The New Rolling Stone Album Guide
Author: Nathan Brackett, Christian David Hoard
Publisher: Simon and Schuster
ISBN: 0743201698
Pages: 930
Year: 2004
View: 224
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A reference guide to the decade's top trends, performers, and sounds, reviews the most influential albums, provides biographical overviews of key artists, and considers how technology and the Internet have impacted the industry.
A Light That Never Goes Out
Author: Tony Fletcher
Publisher: Crown Archetype
ISBN: 0307715973
Pages: 704
Year: 2012-12-04
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The definitive book about The Smiths, one of the most beloved, respected, and storied indie rock bands in music history. They were, their fans believe, the best band in the world. Hailing from Manchester, England, The Smiths--Morrissey, Johnny Marr, Andy Rourke, and Mike Joyce--were critical and popular favorites throughout their mid-1980s heyday and beyond. To this day, due to their unforgettable songs and lyrics, they are considered one of the greatest British rock groups of all time--up there with the Beatles, the Stones, the Who, and the Clash. Tony Fletcher paints a vivid portrait of the fascinating personalities within the group: Morrissey, the witty, literate lead singer whose loner personality and complex lyrics made him an icon for teenagers who felt forlorn and forgotten; his songwriting partner Marr, the gregarious guitarist who became a rock god for a generation of indie kids; and the talented, good-looking rhythm section duo of bassist Rourke and drummer Joyce. Despite the band's tragic breakup at the height of their success, A Light That Never Goes Out is a celebration: the saga of four working-class kids from a northern English city who come together despite contrasting personalities, find a musical bond, inspire a fanatical following, and leave a legacy that changed the music world--and the lives of their fans.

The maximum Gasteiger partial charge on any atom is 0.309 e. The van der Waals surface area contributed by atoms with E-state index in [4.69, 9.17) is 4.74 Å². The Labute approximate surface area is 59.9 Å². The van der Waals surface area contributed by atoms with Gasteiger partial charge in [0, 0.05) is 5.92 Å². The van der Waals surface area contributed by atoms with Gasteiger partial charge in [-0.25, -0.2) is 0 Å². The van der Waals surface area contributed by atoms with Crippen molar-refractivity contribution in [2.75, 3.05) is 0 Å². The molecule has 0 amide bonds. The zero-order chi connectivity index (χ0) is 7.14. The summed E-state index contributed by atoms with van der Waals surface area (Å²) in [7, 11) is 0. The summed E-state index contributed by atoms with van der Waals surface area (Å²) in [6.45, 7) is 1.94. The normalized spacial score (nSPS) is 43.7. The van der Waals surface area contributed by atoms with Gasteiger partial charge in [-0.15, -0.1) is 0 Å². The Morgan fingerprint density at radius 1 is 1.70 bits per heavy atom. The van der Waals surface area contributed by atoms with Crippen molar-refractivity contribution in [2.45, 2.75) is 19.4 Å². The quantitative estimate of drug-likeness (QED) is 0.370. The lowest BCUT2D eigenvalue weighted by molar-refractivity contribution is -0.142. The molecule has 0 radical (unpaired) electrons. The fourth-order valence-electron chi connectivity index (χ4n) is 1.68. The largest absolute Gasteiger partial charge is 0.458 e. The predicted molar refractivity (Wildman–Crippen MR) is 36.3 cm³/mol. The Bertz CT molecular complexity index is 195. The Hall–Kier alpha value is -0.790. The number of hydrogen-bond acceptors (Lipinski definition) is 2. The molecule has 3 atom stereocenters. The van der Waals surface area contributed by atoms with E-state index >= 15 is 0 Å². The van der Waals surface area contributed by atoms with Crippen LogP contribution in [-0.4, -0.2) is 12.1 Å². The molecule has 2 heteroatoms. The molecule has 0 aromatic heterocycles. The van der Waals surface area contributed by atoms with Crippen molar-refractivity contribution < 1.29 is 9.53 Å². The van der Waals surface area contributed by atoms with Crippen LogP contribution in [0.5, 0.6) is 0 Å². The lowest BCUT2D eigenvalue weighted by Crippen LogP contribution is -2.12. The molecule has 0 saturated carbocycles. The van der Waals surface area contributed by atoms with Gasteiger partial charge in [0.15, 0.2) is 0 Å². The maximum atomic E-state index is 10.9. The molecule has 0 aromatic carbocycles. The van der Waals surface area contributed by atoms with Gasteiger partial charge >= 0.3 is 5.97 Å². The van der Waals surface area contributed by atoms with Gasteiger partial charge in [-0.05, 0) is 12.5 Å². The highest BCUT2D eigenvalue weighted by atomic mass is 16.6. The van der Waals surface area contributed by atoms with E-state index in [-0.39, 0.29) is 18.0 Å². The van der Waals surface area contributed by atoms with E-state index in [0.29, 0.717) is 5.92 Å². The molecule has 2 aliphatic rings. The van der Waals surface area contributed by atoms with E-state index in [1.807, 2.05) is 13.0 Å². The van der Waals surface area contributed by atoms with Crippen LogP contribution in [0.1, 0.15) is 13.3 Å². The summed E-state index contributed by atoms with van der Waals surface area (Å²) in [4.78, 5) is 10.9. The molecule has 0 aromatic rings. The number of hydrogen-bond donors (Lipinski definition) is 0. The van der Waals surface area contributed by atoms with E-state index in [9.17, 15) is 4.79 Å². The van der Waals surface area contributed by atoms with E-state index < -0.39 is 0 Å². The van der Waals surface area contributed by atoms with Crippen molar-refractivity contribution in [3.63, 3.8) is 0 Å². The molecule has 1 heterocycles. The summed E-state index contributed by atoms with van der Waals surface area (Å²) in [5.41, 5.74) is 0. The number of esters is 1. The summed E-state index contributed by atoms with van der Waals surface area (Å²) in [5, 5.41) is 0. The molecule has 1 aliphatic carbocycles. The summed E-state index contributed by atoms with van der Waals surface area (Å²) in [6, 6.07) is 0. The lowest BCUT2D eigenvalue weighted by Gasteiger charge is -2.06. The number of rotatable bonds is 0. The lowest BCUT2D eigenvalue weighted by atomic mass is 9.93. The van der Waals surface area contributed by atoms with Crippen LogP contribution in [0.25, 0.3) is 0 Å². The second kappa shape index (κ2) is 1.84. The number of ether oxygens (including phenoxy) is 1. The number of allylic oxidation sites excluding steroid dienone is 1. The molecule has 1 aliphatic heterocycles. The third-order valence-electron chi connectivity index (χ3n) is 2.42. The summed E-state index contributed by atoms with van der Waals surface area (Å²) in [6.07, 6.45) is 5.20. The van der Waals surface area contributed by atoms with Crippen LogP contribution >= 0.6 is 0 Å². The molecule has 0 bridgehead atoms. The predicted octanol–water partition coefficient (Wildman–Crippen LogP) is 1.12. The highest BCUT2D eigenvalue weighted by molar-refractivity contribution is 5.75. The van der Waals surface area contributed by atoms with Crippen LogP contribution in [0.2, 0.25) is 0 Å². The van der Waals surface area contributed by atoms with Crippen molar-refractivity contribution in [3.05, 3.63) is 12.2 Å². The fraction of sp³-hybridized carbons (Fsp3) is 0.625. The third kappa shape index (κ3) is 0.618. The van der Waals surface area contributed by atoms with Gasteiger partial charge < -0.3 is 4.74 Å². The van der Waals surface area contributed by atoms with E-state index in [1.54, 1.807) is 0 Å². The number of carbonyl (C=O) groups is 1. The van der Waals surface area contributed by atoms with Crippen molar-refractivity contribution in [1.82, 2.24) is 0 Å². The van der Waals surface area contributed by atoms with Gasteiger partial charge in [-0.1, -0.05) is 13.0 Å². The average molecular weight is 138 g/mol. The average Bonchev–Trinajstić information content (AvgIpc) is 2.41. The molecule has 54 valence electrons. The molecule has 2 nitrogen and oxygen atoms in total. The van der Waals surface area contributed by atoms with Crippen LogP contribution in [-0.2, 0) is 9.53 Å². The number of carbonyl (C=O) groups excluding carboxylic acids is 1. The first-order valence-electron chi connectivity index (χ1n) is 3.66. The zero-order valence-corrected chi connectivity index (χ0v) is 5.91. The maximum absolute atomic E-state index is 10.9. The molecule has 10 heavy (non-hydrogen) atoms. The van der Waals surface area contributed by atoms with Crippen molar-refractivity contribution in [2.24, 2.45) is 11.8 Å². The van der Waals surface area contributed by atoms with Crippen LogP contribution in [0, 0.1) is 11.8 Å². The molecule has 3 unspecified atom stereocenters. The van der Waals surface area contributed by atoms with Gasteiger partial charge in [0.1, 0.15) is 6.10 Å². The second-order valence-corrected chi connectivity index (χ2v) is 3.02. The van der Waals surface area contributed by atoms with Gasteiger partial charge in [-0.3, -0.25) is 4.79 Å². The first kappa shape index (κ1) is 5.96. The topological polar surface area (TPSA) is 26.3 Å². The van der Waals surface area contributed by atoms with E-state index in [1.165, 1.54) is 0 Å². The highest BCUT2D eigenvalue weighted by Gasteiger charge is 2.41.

The 100 Best Australian Albums
Author: John O'Donnell, Toby Creswell, Craig Mathieson
Publisher: Hardie Grant Publishing
ISBN: 174273555X
Pages: 256
Year: 2011-08-01
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Australian music has a proud, colourful and successful history. In 2008, Australian rock and roll turned 50. This book names the best Australian albums of the last 50 years. It places each album in order (from 1 u 100) and discusses why each album deserves its place. It tells the story behind the making of the album, where the album fits in the artist's career and the album's impact on the local and world stage etc. The entries will feature new interviews with the artists and the producers/managers involved in the recording and the release of the album. It wouldn't be a good list if it didn't polarise people and we hope that this list will. We also hope that it will get people sitting around comparing their favourites and discovering or re-discovering these great albums and others. With 70 years of loving and writing about Australian music between us, we shamelessly believe we've earned the right to write this book. And we think we've got it right. Let the debate begin.o u John O'Donnell, April 2010 Finally, here is a much-needed list of argument-starting top 100 seminal/ influential/essential Australian albums of all time. Let the fight begin!